Plainclothes police officers in London will video call a uniformed colleague to confirm their identity when stopping a lone woman, the head of the Metropolitan police has announced in the wake of Sarah Everard’s abduction and murder.
Cressida Dick said the change would put the responsibility on the officer to prove they were acting properly, after senior police figures were criticised for their reaction to the case in which a serving officer, Wayne Couzens, was jailed for life for staging a fake arrest before kidnapping and burning Everard’s body in March.
When Couzens’ sentence was handed down last month, Scotland Yard suggested people stopped by a lone plainclothes officer should challenge their legitimacy or run away and wave down a bus to escape someone they thought might be pretending to work for the police.
A police and crime commissioner in North Yorkshire, Philip Allott, was forced to resign after he said women should educate themselves about “when they can be arrested and when they can’t be arrested”.
Dick said a new instruction had been issued that “allows a woman who is stopped by such a police officer immediately to have verification that this is a police officer”. The officer would make a video call to a sergeant in uniform “who will say: ‘yes that’s so-and-so, he’s PC XYZ,’” she explained.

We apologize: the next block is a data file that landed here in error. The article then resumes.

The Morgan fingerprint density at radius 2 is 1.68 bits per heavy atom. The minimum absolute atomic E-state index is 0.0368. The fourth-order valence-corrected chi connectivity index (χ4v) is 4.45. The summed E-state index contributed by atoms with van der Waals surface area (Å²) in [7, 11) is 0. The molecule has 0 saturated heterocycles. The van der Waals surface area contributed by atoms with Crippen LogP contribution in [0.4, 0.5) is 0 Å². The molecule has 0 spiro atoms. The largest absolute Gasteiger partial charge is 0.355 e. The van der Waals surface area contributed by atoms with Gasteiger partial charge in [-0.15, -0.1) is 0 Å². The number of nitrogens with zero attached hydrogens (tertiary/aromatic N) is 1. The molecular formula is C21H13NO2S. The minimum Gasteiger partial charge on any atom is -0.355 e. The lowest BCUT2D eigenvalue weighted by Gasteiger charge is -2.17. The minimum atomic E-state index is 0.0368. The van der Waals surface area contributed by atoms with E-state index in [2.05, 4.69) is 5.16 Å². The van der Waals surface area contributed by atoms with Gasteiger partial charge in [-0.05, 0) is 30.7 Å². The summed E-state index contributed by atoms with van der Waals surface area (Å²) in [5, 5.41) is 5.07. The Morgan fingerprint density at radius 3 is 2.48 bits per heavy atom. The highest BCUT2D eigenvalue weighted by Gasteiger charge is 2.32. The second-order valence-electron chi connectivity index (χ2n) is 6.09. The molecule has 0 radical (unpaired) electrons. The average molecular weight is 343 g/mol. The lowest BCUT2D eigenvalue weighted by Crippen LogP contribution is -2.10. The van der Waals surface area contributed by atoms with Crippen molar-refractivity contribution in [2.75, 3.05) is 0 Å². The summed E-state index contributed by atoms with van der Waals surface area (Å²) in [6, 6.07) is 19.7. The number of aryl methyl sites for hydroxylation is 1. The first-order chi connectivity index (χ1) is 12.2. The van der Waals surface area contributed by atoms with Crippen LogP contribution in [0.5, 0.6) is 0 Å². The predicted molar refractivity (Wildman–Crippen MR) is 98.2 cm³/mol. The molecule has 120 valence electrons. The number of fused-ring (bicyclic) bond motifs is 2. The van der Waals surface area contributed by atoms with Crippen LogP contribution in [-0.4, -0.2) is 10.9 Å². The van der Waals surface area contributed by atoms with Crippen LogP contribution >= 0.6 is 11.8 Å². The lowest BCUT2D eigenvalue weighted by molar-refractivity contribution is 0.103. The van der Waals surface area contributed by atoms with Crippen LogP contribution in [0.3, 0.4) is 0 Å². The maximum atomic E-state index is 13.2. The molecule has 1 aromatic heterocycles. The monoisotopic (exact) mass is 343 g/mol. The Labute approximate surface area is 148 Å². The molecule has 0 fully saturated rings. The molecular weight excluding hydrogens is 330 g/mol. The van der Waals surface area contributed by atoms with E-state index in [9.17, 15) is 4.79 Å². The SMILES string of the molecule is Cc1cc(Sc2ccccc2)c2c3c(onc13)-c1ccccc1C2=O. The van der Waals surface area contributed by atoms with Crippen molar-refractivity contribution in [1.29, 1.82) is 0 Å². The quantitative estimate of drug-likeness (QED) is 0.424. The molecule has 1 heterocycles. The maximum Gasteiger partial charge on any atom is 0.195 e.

The Met commissioner said it would be “a quick and easy way” women could regain confidence they were being stopped by a police officer acting properly, and added this would be “instigated by the officer, not by the woman having to ask for this”.
Dick, who last month got a two-year extension to her post as the most senior police figure in the country, added: “I want to be clear, the onus is on the officer … to deal professionally with the person that they are speaking to, and in the very unusual circumstance in which a plainclothes officer is talking to a lone female, which is likely to be extremely unusual in London, we would expect them to go to every effort first of all to recognise that the woman may feel uncomfortable, to explain themselves well, to identify themselves well.
“It would normally be the case that they would be in a pair anyway.”
Wiltshire police have already announced a similar scheme whereby officers will put their personal radio on loudspeaker and ask their control room to confirm their identity.
Kit Malthouse, the policing minister, also announced on Wednesday that an independent inquiry launched in the wake of Everard’s murder could be given greater powers if its chair feels people are not cooperating with it.
Shadow Home Office minister Sarah Jones said it should be put on a statutory footing to ensure the review could compel witnesses to testify and demand documents to help “rebuild the trust and confidence” of women and girls in the police.
Malthouse told MPs this would be a “very long-winded affair to set up” and a non-statutory inquiry would be “much quicker” – but added if the chair of the inquiry felt they needed it to be be made statutory, “we reserve the right to convert” it.
He added Everard’s murder “shook our country to the core” and that a chair of the forthcoming inquiry would be appointed shortly, with the terms of reference following after. A taskforce is also being launched “to drive cross-government action to maintain public confidence in policing”.